The Tarnished Angels (1957)

Douglas Sirk directs Dorothy Malone, Rock Hudson and Robert Stack in this drama about a makeshift family of stunt fliers whose sexual tension and death wishes mar a New Orleans air show.

Sirk, at the end of his career, stated that “perhaps, after all, Tarnished Angels is my best film”. I’d been inclined to agree. The stark black and white photography is wondrous, capturing both the seedy festivities of The Big Easy and the daredevil thrills of the airshow. Dorothy Malone erupts on the screen as the woman every man desires but only the most uncaring character can have. Hudson plays a strange protagonist, someone who sees an absolute toxic spill of a love triangle and decides he wants to pretend to be a white knight and complicate things even further. I assume a few of his chunkier monologues come from the original William Faulkner novel Pylon. These heavy handed wobbles are the only faults I could see. This has a hot hot heat to it, histrionic yet hypnotic.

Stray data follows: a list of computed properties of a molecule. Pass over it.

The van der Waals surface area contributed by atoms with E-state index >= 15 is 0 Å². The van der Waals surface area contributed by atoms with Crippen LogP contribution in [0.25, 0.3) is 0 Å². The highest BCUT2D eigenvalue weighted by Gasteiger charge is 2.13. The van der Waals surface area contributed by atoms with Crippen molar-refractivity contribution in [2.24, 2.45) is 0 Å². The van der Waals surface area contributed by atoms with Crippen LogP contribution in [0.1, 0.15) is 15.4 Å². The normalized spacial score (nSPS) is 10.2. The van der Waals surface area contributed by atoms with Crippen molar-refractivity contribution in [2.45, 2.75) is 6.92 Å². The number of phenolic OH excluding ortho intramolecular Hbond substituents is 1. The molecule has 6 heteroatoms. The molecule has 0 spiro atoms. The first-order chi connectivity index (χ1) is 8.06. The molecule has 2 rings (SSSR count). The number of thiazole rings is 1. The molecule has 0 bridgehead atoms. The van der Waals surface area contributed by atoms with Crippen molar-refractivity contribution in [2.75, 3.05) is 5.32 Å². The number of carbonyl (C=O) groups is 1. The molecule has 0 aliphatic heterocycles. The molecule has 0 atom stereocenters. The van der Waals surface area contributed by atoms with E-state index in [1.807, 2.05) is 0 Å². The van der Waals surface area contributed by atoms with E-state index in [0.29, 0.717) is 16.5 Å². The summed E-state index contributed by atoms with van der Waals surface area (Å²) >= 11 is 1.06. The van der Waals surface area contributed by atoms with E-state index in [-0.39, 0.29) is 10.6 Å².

Perfect Double Bill: Hell’s Angels (1930)

Check out my wife Natalie’s Point Horror blog

We also do a podcast together called The Worst Movies We Own. It is available on Spotify or here

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